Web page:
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27 April 2020 0 Comments
Posted in Health & Social Care, Opinion

The new MCA and DoLS guidance: what care providers need to know during the coronavirus pandemic

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On 9 April 2020, the Department of Health and Social Care (DHSC) published new Guidance for care homes and hospitals entitled: “Mental Capacity Act (2005) (MCA) and Deprivation of Liberty Safeguards (DoLS) During the Coronavirus (COVID-19) Pandemic”.

What do care providers need to know? Here’s a quick summary.

The coronavirus pandemic has caused a myriad of problems in the already complex world of mental capacity. In times of crisis, we all need to remember to go back to the basic principles that underpin our systems and procedures.

During the pandemic, the requirements set out in the Mental Capacity Act 2005 (the “MCA”) and Deprivation of Liberty Safeguards (DoLS) still apply. The new guidance applies during the pandemic until such time as the DHSC withdraws it.

The DHSC take the view that most changes to care and treatment will not constitute a deprivation of liberty. Where changes to care do constitute a deprivation, providers still need to consider whether to make a DoLS application. The Guidance contains a flow chart to help you make that decision.

Perhaps the most helpful take away is that the Guidance mentions a shortened “Urgent Authorisation” form at Annex B, which can be used during this emergency period.

What sort of changes to care are the DHSC talking about? The Guidance gives the following examples:

  • “provide treatment to prevent deterioration when they have or are suspected to have contracted COVID-19,
  • move them to a new hospital or care home to better utilise resources, including beds, for those infected or affected by COVID-19, and
  • protect them from becoming infected with COVID-19, including support for them to self-isolate or to be isolated for their own protection.”

Application of the MCA

The Guidance states that providers are responsible for implementing public health advice that requires the public to stay at home generally and also the more specific guidance they have issued to social care providers. In doing so, they should seek people’s consent, where they can. When people lack the capacity to make decisions for themselves, the principles of the MCA still apply and must be applied by care providers to people individually. No decisions about a group of people are permitted. (We think care providers will know this instinctively; perhaps this instruction is aimed at medical professionals, some of whom have pushed out directives about DNARs and treatment that improperly lump the elderly together.)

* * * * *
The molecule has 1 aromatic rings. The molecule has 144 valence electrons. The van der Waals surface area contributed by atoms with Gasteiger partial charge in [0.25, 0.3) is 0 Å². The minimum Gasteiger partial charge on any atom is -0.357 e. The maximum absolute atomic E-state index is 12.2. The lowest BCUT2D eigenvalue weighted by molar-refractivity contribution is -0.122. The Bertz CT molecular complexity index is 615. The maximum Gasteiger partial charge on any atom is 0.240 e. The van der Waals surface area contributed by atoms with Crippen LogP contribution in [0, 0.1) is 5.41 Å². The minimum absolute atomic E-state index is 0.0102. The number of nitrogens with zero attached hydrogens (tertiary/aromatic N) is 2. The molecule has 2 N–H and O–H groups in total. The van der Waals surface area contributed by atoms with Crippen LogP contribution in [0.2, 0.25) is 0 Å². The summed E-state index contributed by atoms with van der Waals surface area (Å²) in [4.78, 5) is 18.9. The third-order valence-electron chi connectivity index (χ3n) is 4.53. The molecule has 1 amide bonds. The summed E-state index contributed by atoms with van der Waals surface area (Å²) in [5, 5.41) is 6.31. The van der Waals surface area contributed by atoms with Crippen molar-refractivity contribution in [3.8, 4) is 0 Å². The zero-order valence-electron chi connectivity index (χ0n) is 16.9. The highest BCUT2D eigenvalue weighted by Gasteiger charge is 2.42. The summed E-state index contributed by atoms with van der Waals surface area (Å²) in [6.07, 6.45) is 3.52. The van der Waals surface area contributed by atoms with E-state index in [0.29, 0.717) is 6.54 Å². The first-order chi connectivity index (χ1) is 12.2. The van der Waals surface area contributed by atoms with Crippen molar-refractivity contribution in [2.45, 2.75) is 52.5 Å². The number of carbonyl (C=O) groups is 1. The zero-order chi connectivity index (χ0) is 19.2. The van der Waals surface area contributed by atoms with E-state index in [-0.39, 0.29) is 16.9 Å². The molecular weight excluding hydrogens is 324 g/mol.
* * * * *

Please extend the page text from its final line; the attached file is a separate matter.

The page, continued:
The key area in which mental capacity assessments and best interests decisions must be taken is in regard to new arrangements for care and the giving of life saving treatment. The Guidance says:

“Decision makers should consider whether a person has made a valid and applicable advance decision to refuse the specific treatment in question. If they have made such a decision, then relevant treatment, including for COVID-19 cannot be provided. Likewise, if the person has a donee appointed under a personal welfare lasting power of attorney or a court appointed deputy with a specific authority in relation to the proposed treatment, who is refusing consent to that treatment, then that treatment cannot be provided. Anyone with such authority must act in the person’s best interests when making decisions about such treatment. If staff are not in agreement with the attorney’s or deputy’s determination of the person’s best interests, then unless the dispute cannot be resolved through other means, consideration should be given to an application to the Court of Protection.”

Given the difficulty of the situation on the ground, it will be very difficult for providers to make applications to the Court of Protection to challenge an attorney or deputy’s decision, but there may be situations where this is appropriate and you may want to seek legal advice about it rather than try to navigate the difficulties alone.

DoLS

In regard to other applications, local authorities who consider DoLS applications and arrange assessments should continue to prioritise DoLS cases using standard prioritisation processes. Furthermore, DoLS assessors should not visit people in care services unless a visit is “essential”. They will be permitted to use previous assessments as evidence to help make new assessments. In our view, this probably means taking the old assessment as a starting point and asking what has changed.